The arrival of Chevy's two-seat Corvette in 1953 prompted the dashing one-off 1954 and 1955 DeSoto Adventurer concept cars.
Though visually related to earlier Exner specials, it mounted a 1953 DeSoto chassis cut to a suitably sporty 111-inch wheelbase. Despite the close-coupled coupe styling with no rear side windows, the Adventurer could hold four in comfort.
Highlights included a new iteration of the inverted-trapezoid grille, functional side exhausts, another quick-fill fuel cap, the usual chrome wires wearing "wide whites," off-white paint, and minimal bright accents.
Aggressive side exhausts foreshadowed a feature of the far-distant Dodge Viper. A small rear hatch allowed access to the spare tire, but luggage space was evidently next to nil.
The interior was swathed in black leather with white piping, and satin-finish aluminum set off a dashboard with a complete bank of circular gauges.
Exner tried very hard to get the DeSoto Adventurer approved for limited production. But as Maury Baldwin, one of his staffers, later recalled, "Management at that point was very stodgy. A lot of people attributed it to the old Airflow disaster. They were afraid to make any new inroads."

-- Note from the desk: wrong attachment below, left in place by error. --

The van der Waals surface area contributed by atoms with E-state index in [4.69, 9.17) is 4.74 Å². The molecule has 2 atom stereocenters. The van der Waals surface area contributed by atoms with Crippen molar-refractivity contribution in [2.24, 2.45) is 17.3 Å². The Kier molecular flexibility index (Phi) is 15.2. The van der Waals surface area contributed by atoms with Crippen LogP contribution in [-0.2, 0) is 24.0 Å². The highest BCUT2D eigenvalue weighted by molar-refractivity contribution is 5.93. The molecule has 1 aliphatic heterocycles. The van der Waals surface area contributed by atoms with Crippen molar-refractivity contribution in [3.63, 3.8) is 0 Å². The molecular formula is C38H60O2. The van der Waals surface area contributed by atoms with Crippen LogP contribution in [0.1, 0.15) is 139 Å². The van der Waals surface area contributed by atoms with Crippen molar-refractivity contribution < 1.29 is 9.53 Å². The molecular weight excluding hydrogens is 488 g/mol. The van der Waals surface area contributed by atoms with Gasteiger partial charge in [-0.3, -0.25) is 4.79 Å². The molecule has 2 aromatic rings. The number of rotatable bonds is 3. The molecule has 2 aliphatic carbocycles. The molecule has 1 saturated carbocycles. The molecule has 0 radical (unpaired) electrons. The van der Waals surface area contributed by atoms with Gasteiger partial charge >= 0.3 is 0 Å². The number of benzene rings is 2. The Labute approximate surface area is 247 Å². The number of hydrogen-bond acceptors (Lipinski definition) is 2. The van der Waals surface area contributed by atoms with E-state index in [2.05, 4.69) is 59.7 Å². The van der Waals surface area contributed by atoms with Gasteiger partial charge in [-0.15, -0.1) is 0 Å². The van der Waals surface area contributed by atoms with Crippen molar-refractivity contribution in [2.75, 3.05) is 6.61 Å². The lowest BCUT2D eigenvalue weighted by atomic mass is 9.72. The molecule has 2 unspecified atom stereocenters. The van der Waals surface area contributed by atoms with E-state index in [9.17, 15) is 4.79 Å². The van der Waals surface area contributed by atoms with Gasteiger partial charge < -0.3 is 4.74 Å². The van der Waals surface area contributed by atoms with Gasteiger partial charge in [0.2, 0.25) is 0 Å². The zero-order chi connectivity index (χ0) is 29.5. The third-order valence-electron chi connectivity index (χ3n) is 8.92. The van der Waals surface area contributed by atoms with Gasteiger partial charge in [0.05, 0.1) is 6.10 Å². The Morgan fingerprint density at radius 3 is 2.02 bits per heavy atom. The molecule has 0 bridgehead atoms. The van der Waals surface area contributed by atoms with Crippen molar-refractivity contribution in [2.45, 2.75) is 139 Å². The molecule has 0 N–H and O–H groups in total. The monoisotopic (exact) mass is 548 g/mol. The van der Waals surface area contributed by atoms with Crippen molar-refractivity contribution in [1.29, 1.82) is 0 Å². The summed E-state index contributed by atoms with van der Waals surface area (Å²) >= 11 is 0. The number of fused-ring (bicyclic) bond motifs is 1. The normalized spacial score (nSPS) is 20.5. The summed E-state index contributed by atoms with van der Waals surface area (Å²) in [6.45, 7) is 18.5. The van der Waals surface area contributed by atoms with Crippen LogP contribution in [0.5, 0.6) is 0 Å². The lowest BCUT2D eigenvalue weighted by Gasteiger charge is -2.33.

Exner lobbied hard for a production version of the racy 1954 DeSoto Adventurer, and though it came closer to approval than any of his other specials, Chrysler management just didn't have the courage.
"If it had been built, it would have been the first four-passenger sports car made in this country. . . ." Ex said. "Of course, it had the DeSoto Hemi [a 1953 stock 273 with 170 horsepower]. It was my favorite car always . . . "
A second DeSoto-based exercise, the 1955 Adventurer II, was mainly Ghia's work and never a serious production prospect. Though larger than the original Adventurer, it had seats for only two. The front bumper was dispensed with; up back, the plastic backlight was retractable into the rear deck.
Check out the next section for details on the 1955 Chrysler Falcon.